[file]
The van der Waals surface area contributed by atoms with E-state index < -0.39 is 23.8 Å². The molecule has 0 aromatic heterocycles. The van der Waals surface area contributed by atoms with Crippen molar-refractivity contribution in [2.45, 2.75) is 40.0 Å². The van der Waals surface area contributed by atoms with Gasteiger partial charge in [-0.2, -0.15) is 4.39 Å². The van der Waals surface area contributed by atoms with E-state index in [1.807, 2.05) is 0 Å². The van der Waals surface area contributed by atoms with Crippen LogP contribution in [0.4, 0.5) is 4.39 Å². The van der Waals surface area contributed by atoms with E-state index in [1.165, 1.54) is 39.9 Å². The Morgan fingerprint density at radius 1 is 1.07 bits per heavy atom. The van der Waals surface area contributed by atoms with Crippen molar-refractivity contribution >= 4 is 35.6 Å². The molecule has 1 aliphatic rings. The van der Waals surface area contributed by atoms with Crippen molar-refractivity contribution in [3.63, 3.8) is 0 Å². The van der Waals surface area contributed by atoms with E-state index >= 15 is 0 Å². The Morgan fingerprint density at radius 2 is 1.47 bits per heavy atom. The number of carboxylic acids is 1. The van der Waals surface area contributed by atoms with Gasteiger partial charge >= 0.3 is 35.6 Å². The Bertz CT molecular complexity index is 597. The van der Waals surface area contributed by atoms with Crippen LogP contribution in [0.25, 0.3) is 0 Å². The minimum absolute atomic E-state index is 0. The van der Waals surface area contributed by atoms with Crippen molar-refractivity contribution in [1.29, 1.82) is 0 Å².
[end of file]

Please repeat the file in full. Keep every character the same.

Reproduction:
The van der Waals surface area contributed by atoms with E-state index < -0.39 is 23.8 Å². The molecule has 0 aromatic heterocycles. The van der Waals surface area contributed by atoms with Crippen molar-refractivity contribution in [2.45, 2.75) is 40.0 Å². The van der Waals surface area contributed by atoms with Gasteiger partial charge in [-0.2, -0.15) is 4.39 Å². The van der Waals surface area contributed by atoms with E-state index in [1.807, 2.05) is 0 Å². The van der Waals surface area contributed by atoms with Crippen LogP contribution in [0.4, 0.5) is 4.39 Å². The van der Waals surface area contributed by atoms with E-state index in [1.165, 1.54) is 39.9 Å². The Morgan fingerprint density at radius 1 is 1.07 bits per heavy atom. The van der Waals surface area contributed by atoms with Crippen molar-refractivity contribution >= 4 is 35.6 Å². The molecule has 1 aliphatic rings. The van der Waals surface area contributed by atoms with Crippen molar-refractivity contribution in [3.63, 3.8) is 0 Å². The van der Waals surface area contributed by atoms with E-state index >= 15 is 0 Å². The Morgan fingerprint density at radius 2 is 1.47 bits per heavy atom. The number of carboxylic acids is 1. The van der Waals surface area contributed by atoms with Gasteiger partial charge >= 0.3 is 35.6 Å². The Bertz CT molecular complexity index is 597. The van der Waals surface area contributed by atoms with Crippen LogP contribution in [0.25, 0.3) is 0 Å². The minimum absolute atomic E-state index is 0. The van der Waals surface area contributed by atoms with Crippen molar-refractivity contribution in [1.29, 1.82) is 0 Å².